Bitcoin began January buoyantly, showing optimistic signs of stability. However, the flagship cryptocurrency soon returned to its downward trend and BTC is currently valued at £2,615 ($3,413), as of 5.45pm, on February 4, 2019, according to CoinBase.com data. But evidence is now emerging to suggest the bitcoin sell-off is ending, fuelling bullish sentiment for BTC and the wider cryptocurrency industry.
Bitcoin is currently down more than 20 percent from the pre-Christmas 2018 highs above £3,218 ($4,200).
But Bitcoin has begun today to draw a falling wedge pattern on the daily chart.
A falling wedge is a bullish pattern that begins wide at the top and contracts as prices move lower.
The lower highs and lower lows created this year have converged on charts, creating this falling cone-shaped wedge.
The falling wedge is a bullish reversal pattern, meaning the BTC price will often break above the upper edge of the pattern and rally in value.
A breakout, if the current trend continues as hoped, should realise this eagerly-anticipated correction.
Breakouts are simply the price of the cryptocurrency as it emerges from a previous trading pattern.
In this instance, the new price “breaks out” above the high trading pattern lines that enclose all other prices for that security in the preceding period.
And breakouts are reliable indicators in predicting substantial positive movement.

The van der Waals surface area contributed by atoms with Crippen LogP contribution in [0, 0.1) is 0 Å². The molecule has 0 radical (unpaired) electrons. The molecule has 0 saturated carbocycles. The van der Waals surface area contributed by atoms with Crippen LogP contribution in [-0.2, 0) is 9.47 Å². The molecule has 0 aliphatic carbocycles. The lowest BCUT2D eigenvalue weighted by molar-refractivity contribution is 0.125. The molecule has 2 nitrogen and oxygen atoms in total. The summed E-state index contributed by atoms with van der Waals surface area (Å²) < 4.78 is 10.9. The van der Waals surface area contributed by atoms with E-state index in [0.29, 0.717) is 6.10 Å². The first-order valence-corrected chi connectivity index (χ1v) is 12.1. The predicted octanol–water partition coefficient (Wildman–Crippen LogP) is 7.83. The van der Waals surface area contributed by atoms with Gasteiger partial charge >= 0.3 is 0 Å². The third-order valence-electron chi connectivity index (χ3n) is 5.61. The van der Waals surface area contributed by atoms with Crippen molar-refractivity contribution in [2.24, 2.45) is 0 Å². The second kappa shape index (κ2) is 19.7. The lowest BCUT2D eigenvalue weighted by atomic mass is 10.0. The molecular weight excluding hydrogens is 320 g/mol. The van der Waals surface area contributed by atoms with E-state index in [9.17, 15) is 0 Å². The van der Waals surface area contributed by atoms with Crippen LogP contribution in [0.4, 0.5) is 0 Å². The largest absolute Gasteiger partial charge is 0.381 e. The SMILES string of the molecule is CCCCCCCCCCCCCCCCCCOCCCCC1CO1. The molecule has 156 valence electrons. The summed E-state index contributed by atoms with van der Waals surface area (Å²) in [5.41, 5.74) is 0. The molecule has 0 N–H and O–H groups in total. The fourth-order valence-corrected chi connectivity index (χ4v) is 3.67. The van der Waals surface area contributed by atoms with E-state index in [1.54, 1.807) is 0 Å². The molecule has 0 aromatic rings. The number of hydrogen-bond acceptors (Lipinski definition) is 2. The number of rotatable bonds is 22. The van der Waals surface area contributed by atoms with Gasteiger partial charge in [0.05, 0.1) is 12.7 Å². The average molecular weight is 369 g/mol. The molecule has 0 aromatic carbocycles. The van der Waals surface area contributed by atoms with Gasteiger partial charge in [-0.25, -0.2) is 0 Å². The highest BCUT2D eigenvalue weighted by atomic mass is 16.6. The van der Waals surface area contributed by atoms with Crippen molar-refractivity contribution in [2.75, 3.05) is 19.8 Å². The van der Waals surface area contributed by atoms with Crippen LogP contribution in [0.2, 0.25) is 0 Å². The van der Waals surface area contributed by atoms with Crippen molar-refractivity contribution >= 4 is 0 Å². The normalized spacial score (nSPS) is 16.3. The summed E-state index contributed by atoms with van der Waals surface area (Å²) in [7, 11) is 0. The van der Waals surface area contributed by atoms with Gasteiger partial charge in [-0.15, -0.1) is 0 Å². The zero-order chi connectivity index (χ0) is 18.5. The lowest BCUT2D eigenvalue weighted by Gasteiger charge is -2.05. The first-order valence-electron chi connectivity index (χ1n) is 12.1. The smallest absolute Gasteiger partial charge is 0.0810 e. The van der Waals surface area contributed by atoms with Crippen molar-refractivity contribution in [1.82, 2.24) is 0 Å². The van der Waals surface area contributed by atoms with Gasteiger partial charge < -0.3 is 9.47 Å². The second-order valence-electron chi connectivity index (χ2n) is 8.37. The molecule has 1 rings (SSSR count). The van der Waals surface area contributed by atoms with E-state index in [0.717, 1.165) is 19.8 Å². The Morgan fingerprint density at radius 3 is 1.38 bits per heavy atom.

Is bitcoin actually in line for a seven-month consecutive decline?
Despite the nascent signs for optimism for bitcoin, and the cryptocurrency industry as a whole, the overall trend remains particularly parlous.
Bitcoin is still edging ever-closer to establishing its longest-running bear market.
Alex Kruger, a cryptocurrency economist, has described today how the first time bitcoin had entered such a downward trajectory of selling sentiment in its 10-year history.
Mr Kruger wrote: “Bitcoin has never before traded more than six months in the same direction.
“A down February would represent seven straight red months. Would be a first.”
In December 2017, the value of bitcoin per piece was close to £15,326 ($20,000).
Yet by January last year, bitcoin was closer to £2,643.74 ($3,450).
This represents an approximate 82 percent drop in value in only 13 months.
Market analyst Mati Greenspan of eToro said: “When thinking about cryptoassets at the moment it seems a different animal comes to mind as bitcoin has now officially logged its longest bear market in the asset’s relatively short history.
“From December 2017 until today bitcoin has dropped a total of 82 percent from peak to trough, making a total stretch of 413 days without any indication of a turnaround.
“It should be noted though that even though this is the longest stretch, it’s not the deepest.
“The five-month bear of 2011 saw a drawdown of 93 percent and the crypto winter from the end of 2013 to the beginning of 2015 saw a total drawdown of 86 percent.”